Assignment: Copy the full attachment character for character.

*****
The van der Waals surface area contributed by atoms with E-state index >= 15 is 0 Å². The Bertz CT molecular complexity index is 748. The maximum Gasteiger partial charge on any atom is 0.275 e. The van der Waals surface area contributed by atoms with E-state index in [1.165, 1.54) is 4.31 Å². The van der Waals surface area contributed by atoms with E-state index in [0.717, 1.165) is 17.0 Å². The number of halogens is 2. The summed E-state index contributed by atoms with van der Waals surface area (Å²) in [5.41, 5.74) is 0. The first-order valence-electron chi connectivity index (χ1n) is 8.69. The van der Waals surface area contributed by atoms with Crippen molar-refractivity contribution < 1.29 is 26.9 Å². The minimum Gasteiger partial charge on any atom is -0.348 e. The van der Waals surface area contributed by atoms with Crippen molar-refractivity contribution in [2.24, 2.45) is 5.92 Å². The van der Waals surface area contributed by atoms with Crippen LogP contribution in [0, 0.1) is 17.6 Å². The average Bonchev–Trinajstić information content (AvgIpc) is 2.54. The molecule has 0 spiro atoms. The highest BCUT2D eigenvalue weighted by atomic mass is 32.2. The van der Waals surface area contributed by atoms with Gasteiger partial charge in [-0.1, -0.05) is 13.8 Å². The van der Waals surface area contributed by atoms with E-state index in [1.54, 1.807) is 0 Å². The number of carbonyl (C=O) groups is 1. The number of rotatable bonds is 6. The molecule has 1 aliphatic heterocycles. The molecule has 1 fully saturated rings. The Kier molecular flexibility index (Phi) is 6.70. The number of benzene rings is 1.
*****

The van der Waals surface area contributed by atoms with E-state index >= 15 is 0 Å². The Bertz CT molecular complexity index is 748. The maximum Gasteiger partial charge on any atom is 0.275 e. The van der Waals surface area contributed by atoms with E-state index in [1.165, 1.54) is 4.31 Å². The van der Waals surface area contributed by atoms with E-state index in [0.717, 1.165) is 17.0 Å². The number of halogens is 2. The summed E-state index contributed by atoms with van der Waals surface area (Å²) in [5.41, 5.74) is 0. The first-order valence-electron chi connectivity index (χ1n) is 8.69. The van der Waals surface area contributed by atoms with Crippen molar-refractivity contribution < 1.29 is 26.9 Å². The minimum Gasteiger partial charge on any atom is -0.348 e. The van der Waals surface area contributed by atoms with Crippen molar-refractivity contribution in [2.24, 2.45) is 5.92 Å². The van der Waals surface area contributed by atoms with Crippen LogP contribution in [0, 0.1) is 17.6 Å². The average Bonchev–Trinajstić information content (AvgIpc) is 2.54. The molecule has 0 spiro atoms. The highest BCUT2D eigenvalue weighted by atomic mass is 32.2. The van der Waals surface area contributed by atoms with Gasteiger partial charge in [-0.1, -0.05) is 13.8 Å². The van der Waals surface area contributed by atoms with E-state index in [1.54, 1.807) is 0 Å². The number of carbonyl (C=O) groups is 1. The number of rotatable bonds is 6. The molecule has 1 aliphatic heterocycles. The molecule has 1 fully saturated rings. The Kier molecular flexibility index (Phi) is 6.70. The number of benzene rings is 1.